Rumours had been swirling prior to Palestinian Authority (PA) President Mahmoud Abbas's speech at the 70th UN General Assembly on Wednesday, at which his country's flag was raised for the first time. Speculation was fuelled by Abbas reportedly promising that his speech would be a "bombshell".
Would he announce his resignation? The PA's dismantlement? His official abandonment of the disastrous Oslo Accords, of which he was an architect? None of the above. His speech is being interpreted in some quarters as abandoning the accords, but he did not specifically say that.
He said the PA would no longer be bound by previously signed agreements, but his mention of the accords preceded that statement, so whether there was a direct link is debatable. Abbas could have so easily been clearer about such an important declaration that his lack of clarity was likely by design.
We were treated to a fairly run-of-the-mill speech, similar to those he had given previously at the UN. No wonder the international media largely glossed over it, arguably giving more coverage to the flag-raising.
Abbas basically made accusations against Israel and asked for international support - and that was pretty much it. No new vision or strategy to lead Palestinians to their long-denied right to self-determination.
The speech was as symbolic and inconsequential as the flag-raising.
That was no surprise - what was surprising is that anyone expected any different from Abbas. He was true to form, not that his predictability has done any good for the Palestinian cause.
The only noteworthy thing he said came toward the end of his speech. "As long as Israel refuses to commit to the agreements signed with us... and as long as Israel refuses to cease settlement activities and to release the fourth group of Palestinian prisoners in accordance with our agreements, they leave us no choice but to insist that we will not remain the only ones committed to the implementation of these agreements," Abbas said.
"We therefore declare that we cannot continue to be bound by these agreements, and that Israel must assume all of its responsibilities as an occupying power." However, his words are so vague that he has rendered them virtually meaningless.
This was no oversight - Abbas was giving himself enough wiggle room to not be held to any specific pledges or threats. This could facilitate him backing down or making u-turns afterward. As such, the response from Israel and its allies will likely be a collective shrug.
This was an opportunity - a global platform - for Abbas at an important anniversary for the UN, where the Palestinian flag was flying, at a time when other crises in the region and beyond have pushed his people's cause off the international and news agendas. He wasted it.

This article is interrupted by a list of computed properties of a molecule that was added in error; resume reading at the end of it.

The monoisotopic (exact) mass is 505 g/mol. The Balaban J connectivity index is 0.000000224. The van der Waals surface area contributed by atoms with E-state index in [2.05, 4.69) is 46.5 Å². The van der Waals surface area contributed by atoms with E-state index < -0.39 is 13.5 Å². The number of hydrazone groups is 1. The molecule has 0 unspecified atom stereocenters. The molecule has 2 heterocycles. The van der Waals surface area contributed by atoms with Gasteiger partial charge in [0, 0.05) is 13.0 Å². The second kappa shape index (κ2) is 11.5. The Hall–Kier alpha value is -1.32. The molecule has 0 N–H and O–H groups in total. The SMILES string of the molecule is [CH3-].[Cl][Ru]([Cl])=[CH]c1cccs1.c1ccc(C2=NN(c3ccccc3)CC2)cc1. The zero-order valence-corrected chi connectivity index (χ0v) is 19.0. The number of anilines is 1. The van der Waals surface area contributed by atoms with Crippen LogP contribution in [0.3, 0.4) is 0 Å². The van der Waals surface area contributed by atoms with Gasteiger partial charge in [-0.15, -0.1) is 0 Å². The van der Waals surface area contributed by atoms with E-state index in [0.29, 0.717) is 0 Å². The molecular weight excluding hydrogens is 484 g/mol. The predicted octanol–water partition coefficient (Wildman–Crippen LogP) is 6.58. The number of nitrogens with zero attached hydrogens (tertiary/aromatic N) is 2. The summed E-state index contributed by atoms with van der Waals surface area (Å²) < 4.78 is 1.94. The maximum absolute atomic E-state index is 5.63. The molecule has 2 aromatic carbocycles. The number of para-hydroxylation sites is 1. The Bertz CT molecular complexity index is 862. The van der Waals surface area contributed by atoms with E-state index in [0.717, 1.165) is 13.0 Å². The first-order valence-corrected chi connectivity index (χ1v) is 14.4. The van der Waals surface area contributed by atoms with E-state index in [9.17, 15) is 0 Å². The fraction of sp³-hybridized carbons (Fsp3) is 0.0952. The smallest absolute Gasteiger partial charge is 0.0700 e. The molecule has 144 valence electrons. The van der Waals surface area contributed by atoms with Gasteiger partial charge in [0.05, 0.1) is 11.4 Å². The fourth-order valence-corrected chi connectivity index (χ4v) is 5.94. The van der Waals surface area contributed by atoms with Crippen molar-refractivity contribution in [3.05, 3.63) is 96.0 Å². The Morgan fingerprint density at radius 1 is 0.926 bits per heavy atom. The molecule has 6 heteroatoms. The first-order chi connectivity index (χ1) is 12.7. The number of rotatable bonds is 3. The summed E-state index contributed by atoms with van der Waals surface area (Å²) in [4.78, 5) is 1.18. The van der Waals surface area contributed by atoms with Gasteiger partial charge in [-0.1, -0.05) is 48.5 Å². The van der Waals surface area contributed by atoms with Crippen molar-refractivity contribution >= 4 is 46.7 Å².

Which of the numerous agreements signed by the PA in the 22 years since it was established does Abbas intend to abandon? All of them? He did not specify, of course.
In addition, the only effective way to force Israel to assume its responsibilities as the occupying power would be to dismantle the PA, since its establishment allowed Israel to effectively sub-contract its occupation. This possibility has been raised in the past. However, there was no such announcement, nor any details of how Abbas plans to pass the buck back to Israel.
He reminded his audience that "the decisions of the Palestinian Central Council last March are specific and binding". He would do well to remind himself of that. The decisions include suspending “security” coordination with Israel, boycotting "all Israeli products and not only those coming from Israeli settlements," and holding presidential and parliamentary elections.
Six months on, Abbas has yet to implement any of these decisions. His UN speech did not mention a boycott or cutting “security” coordination with Israel. He did say that "we seek to hold presidential and legislative elections," but he has been saying this for quite some time (his term ended six years ago) without actually holding them, as if merely expressing a desire to do so will suffice.
Abbas has nothing new to offer his people - that has been clear for far too long. According to a poll last month by the Palestinian Centre for Policy and Survey Research, 65 percent of Palestinians want him to resign.
No wonder he is no rush to hold elections. His major policies - such as “security” coordination, endlessly fruitless negotiation and opposition to a boycott of Israeli goods - run counter to the wishes of his own people, expressed in poll after poll.
It is high time for him to resign, and for elections to be held to replace him, including the candidacy of Marwan Barghouti, the Fatah leader who has been in an Israeli prison for 13 years. PLO secretary-general and chief negotiator Saeb Erakat, who is close to Abbas, acknowledged last week that "no one gets more in the polls" than Barghouti.
A victory by him would put Israel in the unprecedented situation of imprisoning an elected president. It would finally give Palestinians a real sense of hope, which they have been lacking for so long. It would contribute to healing national and political divisions, which is crucial to achieving Palestinian rights. It would mean that Palestinians finally have a president that is for the people and of the people.
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